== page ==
Open this publication in new window or tab >>Quantitative analysis of melanoma transcripts: with emphasis on methodological and biological variation
2004 (English)Doctoral thesis, comprehensive summary (Other academic)
Abstract [en]

The introduction of RT-PCR made it possible to detect circulating tumor cells in melanoma patients by analysis of melanoma-associated transcripts, especially tyrosinase. Since the development of the first PCR method for tyrosinase mRNA, several studies have presented varying results. In the present thesis I have developed and used quantitative PCR methods in order to evaluate methodological and biological factors which may explain the disparity in the literature.

Two methods were developed for tyrosinase, one competitive PCR and one real-time PCR method. With the real-time PCR technique, quantitative methods were also developed for tyrosinase related protein (TRP)-1, TRP-2, MART-1/Melan-A, S-100, GD2 synthase, MAGE-A3 and MAGE-A12. Methodological studies on the RNA extraction showed that the silica based RNA extraction method QIAamp gave considerably higher yields compared with the phenol-chloroform based extraction methods Ultraspec and FastRNA. Further studies showed that yields comparable with the QIAamp method could be obtained with the mRNA extraction method GenoPrep. Optimization of the cDNA synthesis procedure revealed that the reverse transcriptase and factors in the RNA sample inhibited the following PCR. This was avoided by diluting the cDNA sample before PCR.

The stability of the tumor cell RNA in the samples is of great concern when it comes to transporting samples from distant hospitals to the laboratory. It was found that blood collected in ACD was best, although insufficiently, stabilized when stored at +4 °C compared with room temperature. Similar stability was also obtained for PAXgene tubes stored at room temperature, however the stability of RNA was much improved when the PAXgene tubes were frozen.

Studies on the biological variation in cultured melanoma cell lines and tissue sections from melanoma metastases showed that the expression of melanoma associated transcripts varied widely. In melanoma cell lines the expression of the transcripts tyrosinase, TRP-1, TRP-2 and MART-1/Melan-A was related to the pigmentation of the cell lines. The pigment-related transcripts and S-100 were expressed at higher levels than GD2 synthase, MAGE-A3 and MAGE-A12 in the melanoma metastases. The expressions of TRP-2 and GD2 synthase appeared to be influenced by therapy. In metastases from patients treated with a combination of cisplatinum, DTIC and interferon-α2b, TRP-2 was expressed at higher levels and GD2 synthase at lower levels compared with untreated patients.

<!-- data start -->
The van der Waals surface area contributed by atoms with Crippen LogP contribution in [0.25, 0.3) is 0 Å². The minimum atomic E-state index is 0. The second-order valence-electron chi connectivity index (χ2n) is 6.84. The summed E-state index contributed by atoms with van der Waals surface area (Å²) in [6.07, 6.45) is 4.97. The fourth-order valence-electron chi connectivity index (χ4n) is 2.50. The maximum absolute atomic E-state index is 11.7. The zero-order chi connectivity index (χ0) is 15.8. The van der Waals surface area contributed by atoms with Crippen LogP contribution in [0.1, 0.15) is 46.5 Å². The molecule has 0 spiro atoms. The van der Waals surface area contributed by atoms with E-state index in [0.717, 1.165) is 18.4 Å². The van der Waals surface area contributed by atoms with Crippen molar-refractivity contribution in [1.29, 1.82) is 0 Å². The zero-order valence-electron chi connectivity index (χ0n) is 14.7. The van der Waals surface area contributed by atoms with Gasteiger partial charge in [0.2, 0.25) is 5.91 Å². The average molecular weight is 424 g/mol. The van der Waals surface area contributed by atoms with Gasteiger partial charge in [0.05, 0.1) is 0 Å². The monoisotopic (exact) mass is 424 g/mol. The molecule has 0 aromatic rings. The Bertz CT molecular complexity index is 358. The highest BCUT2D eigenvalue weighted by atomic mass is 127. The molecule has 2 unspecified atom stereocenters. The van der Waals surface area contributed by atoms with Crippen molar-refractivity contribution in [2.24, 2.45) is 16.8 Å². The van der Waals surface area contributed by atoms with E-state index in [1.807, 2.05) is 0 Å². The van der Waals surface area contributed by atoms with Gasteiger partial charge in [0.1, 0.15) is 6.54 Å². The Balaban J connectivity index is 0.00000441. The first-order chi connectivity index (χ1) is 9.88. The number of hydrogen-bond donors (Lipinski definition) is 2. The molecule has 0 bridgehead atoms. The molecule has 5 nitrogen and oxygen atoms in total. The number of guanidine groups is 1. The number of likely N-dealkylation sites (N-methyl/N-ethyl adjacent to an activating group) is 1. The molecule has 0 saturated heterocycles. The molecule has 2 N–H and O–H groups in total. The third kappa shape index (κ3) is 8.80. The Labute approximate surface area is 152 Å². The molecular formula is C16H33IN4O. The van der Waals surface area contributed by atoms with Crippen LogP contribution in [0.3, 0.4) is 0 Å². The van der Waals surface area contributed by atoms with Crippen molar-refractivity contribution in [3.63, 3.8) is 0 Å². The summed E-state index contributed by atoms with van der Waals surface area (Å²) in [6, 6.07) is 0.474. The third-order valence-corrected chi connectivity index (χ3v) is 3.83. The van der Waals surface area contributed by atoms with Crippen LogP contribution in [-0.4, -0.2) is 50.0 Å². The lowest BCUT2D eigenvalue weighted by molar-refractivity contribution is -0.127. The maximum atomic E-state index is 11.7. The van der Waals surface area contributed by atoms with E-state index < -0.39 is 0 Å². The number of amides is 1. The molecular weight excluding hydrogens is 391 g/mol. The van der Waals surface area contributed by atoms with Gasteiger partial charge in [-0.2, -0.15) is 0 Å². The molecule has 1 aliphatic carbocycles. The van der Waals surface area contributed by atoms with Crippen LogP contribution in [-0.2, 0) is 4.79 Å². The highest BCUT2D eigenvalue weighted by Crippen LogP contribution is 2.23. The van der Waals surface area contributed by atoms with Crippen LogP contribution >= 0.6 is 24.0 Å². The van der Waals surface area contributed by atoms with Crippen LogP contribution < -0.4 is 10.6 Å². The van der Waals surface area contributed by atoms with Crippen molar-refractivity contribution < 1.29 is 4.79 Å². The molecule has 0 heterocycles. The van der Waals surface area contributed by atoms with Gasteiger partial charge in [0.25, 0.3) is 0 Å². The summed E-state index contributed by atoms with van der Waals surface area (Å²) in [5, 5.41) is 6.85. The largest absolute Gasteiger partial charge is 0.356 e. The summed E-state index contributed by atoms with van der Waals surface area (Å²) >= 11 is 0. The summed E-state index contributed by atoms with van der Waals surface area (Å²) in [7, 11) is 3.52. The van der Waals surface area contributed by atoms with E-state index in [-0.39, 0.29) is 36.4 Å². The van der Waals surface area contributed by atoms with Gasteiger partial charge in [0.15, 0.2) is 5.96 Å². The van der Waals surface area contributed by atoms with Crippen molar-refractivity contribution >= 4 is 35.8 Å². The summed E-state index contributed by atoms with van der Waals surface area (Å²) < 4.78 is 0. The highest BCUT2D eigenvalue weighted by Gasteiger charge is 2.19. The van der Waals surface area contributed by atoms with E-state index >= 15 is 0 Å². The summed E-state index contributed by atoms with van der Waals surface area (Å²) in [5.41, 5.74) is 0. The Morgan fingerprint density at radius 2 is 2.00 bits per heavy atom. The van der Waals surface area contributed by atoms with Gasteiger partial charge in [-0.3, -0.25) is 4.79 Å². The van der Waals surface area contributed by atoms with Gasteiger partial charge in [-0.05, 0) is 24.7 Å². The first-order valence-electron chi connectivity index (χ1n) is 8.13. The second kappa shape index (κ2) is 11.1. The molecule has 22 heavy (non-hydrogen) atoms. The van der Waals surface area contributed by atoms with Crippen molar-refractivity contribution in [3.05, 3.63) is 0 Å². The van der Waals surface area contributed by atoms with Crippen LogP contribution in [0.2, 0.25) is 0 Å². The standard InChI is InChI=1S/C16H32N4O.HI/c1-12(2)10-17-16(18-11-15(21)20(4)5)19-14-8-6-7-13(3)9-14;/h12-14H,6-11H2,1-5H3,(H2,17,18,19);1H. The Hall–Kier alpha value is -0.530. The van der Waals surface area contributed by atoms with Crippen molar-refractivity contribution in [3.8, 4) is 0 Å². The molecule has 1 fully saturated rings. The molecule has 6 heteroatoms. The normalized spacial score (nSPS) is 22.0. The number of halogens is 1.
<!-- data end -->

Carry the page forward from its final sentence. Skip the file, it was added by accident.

Place, publisher, year, edition, pages
Linköping: Linköpings universitet, 2004. 61 p.
Series
Linköping University Medical Dissertations, ISSN 0345-0082 ; 843
National Category
Medical and Health Sciences
Identifiers
urn:nbn:se:liu:diva-24062 (URN)3621 (Local ID)91-7373-816-6 (ISBN)3621 (Archive number)3621 (OAI)
Public defence
2004-04-07, Aulan, Administrationshuset, Hälsouniversitetet, Linköping, 09:00 (Swedish)
Opponent
Available from: 2009-10-07 Created: 2009-10-07 Last updated: 2012-10-30Bibliographically approved

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Johansson, MalinÅrstrand, KerstinKågedal, Bertil